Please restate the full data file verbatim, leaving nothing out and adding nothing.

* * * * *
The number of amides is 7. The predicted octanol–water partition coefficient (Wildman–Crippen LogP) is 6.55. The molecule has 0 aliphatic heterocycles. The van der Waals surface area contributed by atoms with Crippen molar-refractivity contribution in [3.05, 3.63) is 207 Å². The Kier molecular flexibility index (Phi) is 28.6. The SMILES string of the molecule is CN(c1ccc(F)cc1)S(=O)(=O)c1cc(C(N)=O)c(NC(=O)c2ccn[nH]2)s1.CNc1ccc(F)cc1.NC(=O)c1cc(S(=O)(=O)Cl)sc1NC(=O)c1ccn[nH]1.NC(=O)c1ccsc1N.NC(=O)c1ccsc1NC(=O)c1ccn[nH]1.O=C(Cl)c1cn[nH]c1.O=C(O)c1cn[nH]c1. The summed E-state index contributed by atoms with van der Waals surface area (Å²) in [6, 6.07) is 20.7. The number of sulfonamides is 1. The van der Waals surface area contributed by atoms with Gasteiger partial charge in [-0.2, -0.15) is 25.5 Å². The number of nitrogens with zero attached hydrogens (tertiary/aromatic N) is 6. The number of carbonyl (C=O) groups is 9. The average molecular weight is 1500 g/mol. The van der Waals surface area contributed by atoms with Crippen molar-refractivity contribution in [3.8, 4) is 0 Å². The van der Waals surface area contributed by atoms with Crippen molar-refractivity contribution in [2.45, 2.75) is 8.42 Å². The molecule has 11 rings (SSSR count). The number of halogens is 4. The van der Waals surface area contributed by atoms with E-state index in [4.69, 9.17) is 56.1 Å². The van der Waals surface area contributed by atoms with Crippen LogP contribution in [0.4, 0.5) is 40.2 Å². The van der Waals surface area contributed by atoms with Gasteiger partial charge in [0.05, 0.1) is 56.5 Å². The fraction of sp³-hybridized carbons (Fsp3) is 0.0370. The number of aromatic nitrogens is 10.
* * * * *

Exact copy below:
The number of amides is 7. The predicted octanol–water partition coefficient (Wildman–Crippen LogP) is 6.55. The molecule has 0 aliphatic heterocycles. The van der Waals surface area contributed by atoms with Crippen molar-refractivity contribution in [3.05, 3.63) is 207 Å². The Kier molecular flexibility index (Phi) is 28.6. The SMILES string of the molecule is CN(c1ccc(F)cc1)S(=O)(=O)c1cc(C(N)=O)c(NC(=O)c2ccn[nH]2)s1.CNc1ccc(F)cc1.NC(=O)c1cc(S(=O)(=O)Cl)sc1NC(=O)c1ccn[nH]1.NC(=O)c1ccsc1N.NC(=O)c1ccsc1NC(=O)c1ccn[nH]1.O=C(Cl)c1cn[nH]c1.O=C(O)c1cn[nH]c1. The summed E-state index contributed by atoms with van der Waals surface area (Å²) in [6, 6.07) is 20.7. The number of sulfonamides is 1. The van der Waals surface area contributed by atoms with Gasteiger partial charge in [-0.2, -0.15) is 25.5 Å². The number of nitrogens with zero attached hydrogens (tertiary/aromatic N) is 6. The number of carbonyl (C=O) groups is 9. The average molecular weight is 1500 g/mol. The van der Waals surface area contributed by atoms with Crippen molar-refractivity contribution in [3.8, 4) is 0 Å². The van der Waals surface area contributed by atoms with Crippen molar-refractivity contribution in [2.45, 2.75) is 8.42 Å². The molecule has 11 rings (SSSR count). The number of halogens is 4. The van der Waals surface area contributed by atoms with E-state index in [4.69, 9.17) is 56.1 Å². The van der Waals surface area contributed by atoms with Crippen LogP contribution in [0.4, 0.5) is 40.2 Å². The van der Waals surface area contributed by atoms with Gasteiger partial charge in [0.05, 0.1) is 56.5 Å². The fraction of sp³-hybridized carbons (Fsp3) is 0.0370. The number of aromatic nitrogens is 10.